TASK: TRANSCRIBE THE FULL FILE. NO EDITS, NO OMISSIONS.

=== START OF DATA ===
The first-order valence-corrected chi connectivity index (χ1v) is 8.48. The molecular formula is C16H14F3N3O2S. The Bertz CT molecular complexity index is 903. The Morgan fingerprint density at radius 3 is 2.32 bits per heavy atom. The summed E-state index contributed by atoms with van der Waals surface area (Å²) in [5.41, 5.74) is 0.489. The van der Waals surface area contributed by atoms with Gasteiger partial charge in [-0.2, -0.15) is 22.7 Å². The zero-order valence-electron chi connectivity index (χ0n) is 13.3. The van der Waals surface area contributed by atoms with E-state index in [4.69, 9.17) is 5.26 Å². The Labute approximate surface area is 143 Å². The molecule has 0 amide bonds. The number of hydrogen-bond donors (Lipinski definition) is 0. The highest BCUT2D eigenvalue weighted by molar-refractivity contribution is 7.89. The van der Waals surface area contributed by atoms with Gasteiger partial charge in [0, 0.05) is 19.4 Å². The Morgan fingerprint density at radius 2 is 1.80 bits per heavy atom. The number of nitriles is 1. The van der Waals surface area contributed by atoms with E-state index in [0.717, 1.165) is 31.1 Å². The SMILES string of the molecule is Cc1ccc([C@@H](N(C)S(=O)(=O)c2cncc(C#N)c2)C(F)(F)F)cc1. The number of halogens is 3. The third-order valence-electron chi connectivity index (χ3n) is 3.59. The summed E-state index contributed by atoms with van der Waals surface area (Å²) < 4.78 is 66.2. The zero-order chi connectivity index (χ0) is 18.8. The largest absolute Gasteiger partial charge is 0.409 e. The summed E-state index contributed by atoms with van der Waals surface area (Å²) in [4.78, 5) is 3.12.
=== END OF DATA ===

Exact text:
The first-order valence-corrected chi connectivity index (χ1v) is 8.48. The molecular formula is C16H14F3N3O2S. The Bertz CT molecular complexity index is 903. The Morgan fingerprint density at radius 3 is 2.32 bits per heavy atom. The summed E-state index contributed by atoms with van der Waals surface area (Å²) in [5.41, 5.74) is 0.489. The van der Waals surface area contributed by atoms with Gasteiger partial charge in [-0.2, -0.15) is 22.7 Å². The zero-order valence-electron chi connectivity index (χ0n) is 13.3. The van der Waals surface area contributed by atoms with E-state index in [4.69, 9.17) is 5.26 Å². The Labute approximate surface area is 143 Å². The molecule has 0 amide bonds. The number of hydrogen-bond donors (Lipinski definition) is 0. The highest BCUT2D eigenvalue weighted by molar-refractivity contribution is 7.89. The van der Waals surface area contributed by atoms with Gasteiger partial charge in [0, 0.05) is 19.4 Å². The Morgan fingerprint density at radius 2 is 1.80 bits per heavy atom. The number of nitriles is 1. The van der Waals surface area contributed by atoms with E-state index in [0.717, 1.165) is 31.1 Å². The SMILES string of the molecule is Cc1ccc([C@@H](N(C)S(=O)(=O)c2cncc(C#N)c2)C(F)(F)F)cc1. The number of halogens is 3. The third-order valence-electron chi connectivity index (χ3n) is 3.59. The summed E-state index contributed by atoms with van der Waals surface area (Å²) < 4.78 is 66.2. The zero-order chi connectivity index (χ0) is 18.8. The largest absolute Gasteiger partial charge is 0.409 e. The summed E-state index contributed by atoms with van der Waals surface area (Å²) in [4.78, 5) is 3.12.